How to Prepare for Couples Therapy

GoodTherapy | How to Prepare for Couples TherapyFrom navigating parenthood to coping with work stress, there are a seemingly endless number of challenges couples will have to grapple with over the course of their relationship, and sometimes we need a little extra help to get through the more trying times.   

In fact, one survey found that about 70% of respondents wished they had better information on how to deal with conflicts in their relationships.  

However, being open to couple’s counseling demonstrates a relationship where both partners are committed to improving themselves and each other’s lives. 

Therapy may be daunting for those who have never been, but it certainly does not have to be. Learn how to find the right therapist for you and your partner and make the most out of your sessions.   

 Preparing for Therapy 

Decide between in-person versus online therapy 

Before committing to a couples therapist, it’s important to determine whether you and your partner prefer in-person or online sessions. While most private insurers now cover both methods equally, it’s important to double-check with your plan to confirm. Once you consider the financial implications, you’ll also want to determine what works best for you and your partner.  

Some find in-person therapy to be more personal, as nonverbal cues – such as body language and mood –  can be harder to decipher over a video call, and building trust with a therapist may be easier face-to-face.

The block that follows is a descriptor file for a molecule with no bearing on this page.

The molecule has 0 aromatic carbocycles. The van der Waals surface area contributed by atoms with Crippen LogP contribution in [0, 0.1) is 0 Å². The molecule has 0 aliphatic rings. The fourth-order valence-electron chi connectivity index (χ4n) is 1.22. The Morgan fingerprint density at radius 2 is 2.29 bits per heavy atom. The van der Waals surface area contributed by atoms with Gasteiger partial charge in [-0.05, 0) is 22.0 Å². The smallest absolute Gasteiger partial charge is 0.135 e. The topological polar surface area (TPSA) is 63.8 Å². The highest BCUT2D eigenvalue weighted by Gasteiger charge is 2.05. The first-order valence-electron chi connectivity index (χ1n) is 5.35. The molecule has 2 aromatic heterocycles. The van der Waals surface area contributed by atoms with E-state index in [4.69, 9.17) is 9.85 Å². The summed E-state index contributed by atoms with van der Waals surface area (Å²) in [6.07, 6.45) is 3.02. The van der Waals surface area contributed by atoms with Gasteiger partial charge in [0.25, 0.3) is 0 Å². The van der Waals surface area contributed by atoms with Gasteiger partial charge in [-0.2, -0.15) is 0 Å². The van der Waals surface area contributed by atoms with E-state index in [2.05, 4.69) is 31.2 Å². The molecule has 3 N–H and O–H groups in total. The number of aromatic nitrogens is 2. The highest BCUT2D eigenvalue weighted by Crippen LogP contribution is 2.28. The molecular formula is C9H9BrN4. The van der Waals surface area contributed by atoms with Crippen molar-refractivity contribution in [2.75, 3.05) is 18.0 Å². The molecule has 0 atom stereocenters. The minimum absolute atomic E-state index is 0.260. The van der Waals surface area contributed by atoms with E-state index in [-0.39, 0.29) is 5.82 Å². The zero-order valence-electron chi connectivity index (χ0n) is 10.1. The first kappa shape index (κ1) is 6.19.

On the flip side, many people prefer online therapy due to its convenience. Finding roughly an hour each week that works for three individuals’ schedules is not easy and being able to do so from the comfort of your home could increase the likelihood of long-term commitment. You may also find a therapist who is particularly experienced in working with clients with similar backgrounds or concerns as you, and it could be worth it to proceed online if they are not in close proximity. 

Despite initial concerns, particularly before the pandemic, teletherapy can be just as effective. One study found that 74% of couples switching from traditional in-person therapy to online therapy experienced a positive shift 

Set realistic expectations  

Let’s outline what you can expect and not expect out of couples therapy.  

According to Lori Gottlieb, a prominent psychotherapist who is well-versed in both individual and relationship counseling: